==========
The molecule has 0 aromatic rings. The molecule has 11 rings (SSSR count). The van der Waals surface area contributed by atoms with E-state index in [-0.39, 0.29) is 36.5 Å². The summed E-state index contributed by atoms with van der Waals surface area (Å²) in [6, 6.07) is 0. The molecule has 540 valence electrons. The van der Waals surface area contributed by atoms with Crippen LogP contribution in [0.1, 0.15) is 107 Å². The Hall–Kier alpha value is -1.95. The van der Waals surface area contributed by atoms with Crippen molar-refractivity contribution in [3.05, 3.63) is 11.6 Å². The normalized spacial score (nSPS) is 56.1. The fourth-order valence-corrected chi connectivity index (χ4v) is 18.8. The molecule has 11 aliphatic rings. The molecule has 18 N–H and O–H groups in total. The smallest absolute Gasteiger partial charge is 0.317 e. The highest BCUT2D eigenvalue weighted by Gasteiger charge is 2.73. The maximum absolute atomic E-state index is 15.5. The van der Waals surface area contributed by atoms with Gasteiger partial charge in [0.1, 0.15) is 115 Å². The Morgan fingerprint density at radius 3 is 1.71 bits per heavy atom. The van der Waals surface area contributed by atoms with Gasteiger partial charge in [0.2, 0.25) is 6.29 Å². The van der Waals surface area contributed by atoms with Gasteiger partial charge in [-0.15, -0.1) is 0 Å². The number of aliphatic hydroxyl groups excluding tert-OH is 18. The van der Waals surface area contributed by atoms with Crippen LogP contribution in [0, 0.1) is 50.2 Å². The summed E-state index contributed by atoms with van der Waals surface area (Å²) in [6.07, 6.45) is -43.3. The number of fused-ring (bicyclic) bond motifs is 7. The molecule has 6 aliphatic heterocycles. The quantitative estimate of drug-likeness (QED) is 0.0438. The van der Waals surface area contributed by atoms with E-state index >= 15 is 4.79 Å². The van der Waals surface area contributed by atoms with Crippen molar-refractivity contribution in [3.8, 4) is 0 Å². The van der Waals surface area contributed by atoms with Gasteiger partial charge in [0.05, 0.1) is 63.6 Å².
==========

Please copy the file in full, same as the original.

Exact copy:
The molecule has 0 aromatic rings. The molecule has 11 rings (SSSR count). The van der Waals surface area contributed by atoms with E-state index in [-0.39, 0.29) is 36.5 Å². The summed E-state index contributed by atoms with van der Waals surface area (Å²) in [6, 6.07) is 0. The molecule has 540 valence electrons. The van der Waals surface area contributed by atoms with Crippen LogP contribution in [0.1, 0.15) is 107 Å². The Hall–Kier alpha value is -1.95. The van der Waals surface area contributed by atoms with Crippen molar-refractivity contribution in [3.05, 3.63) is 11.6 Å². The normalized spacial score (nSPS) is 56.1. The fourth-order valence-corrected chi connectivity index (χ4v) is 18.8. The molecule has 11 aliphatic rings. The molecule has 18 N–H and O–H groups in total. The smallest absolute Gasteiger partial charge is 0.317 e. The highest BCUT2D eigenvalue weighted by Gasteiger charge is 2.73. The maximum absolute atomic E-state index is 15.5. The van der Waals surface area contributed by atoms with Gasteiger partial charge in [0.1, 0.15) is 115 Å². The Morgan fingerprint density at radius 3 is 1.71 bits per heavy atom. The van der Waals surface area contributed by atoms with Gasteiger partial charge in [0.2, 0.25) is 6.29 Å². The van der Waals surface area contributed by atoms with Gasteiger partial charge in [-0.15, -0.1) is 0 Å². The number of aliphatic hydroxyl groups excluding tert-OH is 18. The van der Waals surface area contributed by atoms with Crippen LogP contribution in [0, 0.1) is 50.2 Å². The summed E-state index contributed by atoms with van der Waals surface area (Å²) in [6.07, 6.45) is -43.3. The number of fused-ring (bicyclic) bond motifs is 7. The molecule has 6 aliphatic heterocycles. The quantitative estimate of drug-likeness (QED) is 0.0438. The van der Waals surface area contributed by atoms with E-state index >= 15 is 4.79 Å². The van der Waals surface area contributed by atoms with Crippen molar-refractivity contribution in [3.8, 4) is 0 Å². The van der Waals surface area contributed by atoms with Gasteiger partial charge in [0.05, 0.1) is 63.6 Å².